The speaker here, Karel VanderHeyden, joined the Church about three months later.

  47. Janice says:

    I am glad for this change in the policy because I believe it will strengthen family ties and avoid unnecessary heartache. I applaud the First Presidency for making it. President Nelson does seem determined to correct many problems in church practices.
    I do hope it does not result in barefoot forest ceremonies or beach weddings, because they are all the rage at the time. We can be so foolish when we are young. The one thing a structured religious ceremony protected us from is the foolishness of youth and indulgence in the latest romantic fantasy. But I hope if the civil ceremony is the one the Church currently provides bishops, they will make it a little more of a ceremony. I felt so disappointed when it bishop conducted one for a friend. It lacked any beauty in language or advice.

  48. This is a change in policy that will allow families to celebrate weddings while maintaining the sacred nature of the sealing ordinance. It will also make LDS weddings more family friendly and inclusive….which seems (at least to me) to be in accord with the doctrine on the importance of the family. That is not to undermine the importance of the sealing ordinance, but rather a recognition that a shrinking minority of LDS families fall into the traditional, generational, LDS temple worthy category….and weddings are a major life event that deserve to be celebrated by the entire family if at all possible.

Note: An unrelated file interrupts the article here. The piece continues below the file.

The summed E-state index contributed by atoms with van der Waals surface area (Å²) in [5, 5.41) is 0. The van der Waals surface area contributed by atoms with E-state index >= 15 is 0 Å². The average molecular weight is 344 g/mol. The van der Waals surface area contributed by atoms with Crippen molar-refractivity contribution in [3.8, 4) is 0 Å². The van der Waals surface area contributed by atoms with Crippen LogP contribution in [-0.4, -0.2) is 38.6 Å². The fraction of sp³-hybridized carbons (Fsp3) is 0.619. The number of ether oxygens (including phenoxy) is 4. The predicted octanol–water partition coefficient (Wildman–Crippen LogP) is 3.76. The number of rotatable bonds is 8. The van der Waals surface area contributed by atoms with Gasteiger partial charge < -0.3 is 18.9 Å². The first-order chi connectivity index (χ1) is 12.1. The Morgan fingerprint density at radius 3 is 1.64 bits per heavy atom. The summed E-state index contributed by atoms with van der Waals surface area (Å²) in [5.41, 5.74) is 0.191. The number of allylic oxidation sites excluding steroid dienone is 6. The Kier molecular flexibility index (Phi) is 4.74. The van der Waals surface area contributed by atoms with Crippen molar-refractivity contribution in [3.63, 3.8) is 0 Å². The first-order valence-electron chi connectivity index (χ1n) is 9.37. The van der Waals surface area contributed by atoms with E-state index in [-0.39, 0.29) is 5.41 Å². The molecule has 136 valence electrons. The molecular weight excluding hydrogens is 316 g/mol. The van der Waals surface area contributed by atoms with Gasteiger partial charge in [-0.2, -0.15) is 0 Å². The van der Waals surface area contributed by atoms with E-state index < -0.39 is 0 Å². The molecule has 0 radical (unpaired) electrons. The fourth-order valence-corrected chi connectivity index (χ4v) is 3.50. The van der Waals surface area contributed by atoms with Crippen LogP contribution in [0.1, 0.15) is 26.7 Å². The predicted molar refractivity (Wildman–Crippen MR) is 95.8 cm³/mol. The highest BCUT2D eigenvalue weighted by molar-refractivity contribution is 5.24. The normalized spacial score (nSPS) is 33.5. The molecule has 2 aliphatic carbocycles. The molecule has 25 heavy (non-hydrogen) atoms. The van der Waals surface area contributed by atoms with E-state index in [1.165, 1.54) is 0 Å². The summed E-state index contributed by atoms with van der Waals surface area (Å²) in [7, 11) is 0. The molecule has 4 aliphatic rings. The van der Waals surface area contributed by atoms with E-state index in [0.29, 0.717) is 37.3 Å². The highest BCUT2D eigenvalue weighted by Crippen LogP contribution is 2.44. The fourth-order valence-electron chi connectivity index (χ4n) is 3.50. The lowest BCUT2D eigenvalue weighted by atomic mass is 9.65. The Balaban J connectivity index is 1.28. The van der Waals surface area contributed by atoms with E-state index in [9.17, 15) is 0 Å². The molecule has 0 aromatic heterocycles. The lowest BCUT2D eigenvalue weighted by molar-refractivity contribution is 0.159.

Do I worry about leadership roulette as this change is implemented? Sure, just like anything else. But the reality is that it will likely only cause problems for weddings held in LDS buildings and/or performed by LDS bishops. A couple married civilly elsewhere or by someone other than their bishop have the Handbook on their side, and when that is the case it is usually (although certainly not always) possible to push through roulette-created resistance on policies.

    But cultural pressure is real as well. Look at the mission age change–it was announced as an option, but now (at least in many places), if men are not walking from high school graduation into the MTC at the age of 18, the whispers start. Think about the mission type options. Does anyone really think that there will not be a perceptive hierarchy for many based on a two-year proselyting mission vs. a six-month service mission? The same will likely be true for the civil wedding/sealing vs. all temple decisions. The latter will be considered, by some, as the higher law and greater righteousness.

    I am a little puzzled by the vitriol being expressed against celebrating a marriage. What is wrong with a beach wedding? What is wrong with a big party/reception? It may not be your preference, but there is nothing inherently wrong with such events. Sometimes, I think H.L. Mencken was referring to Mormonism rather than Puritanism when he said that it was “The haunting fear that someone, somewhere, may be happy.”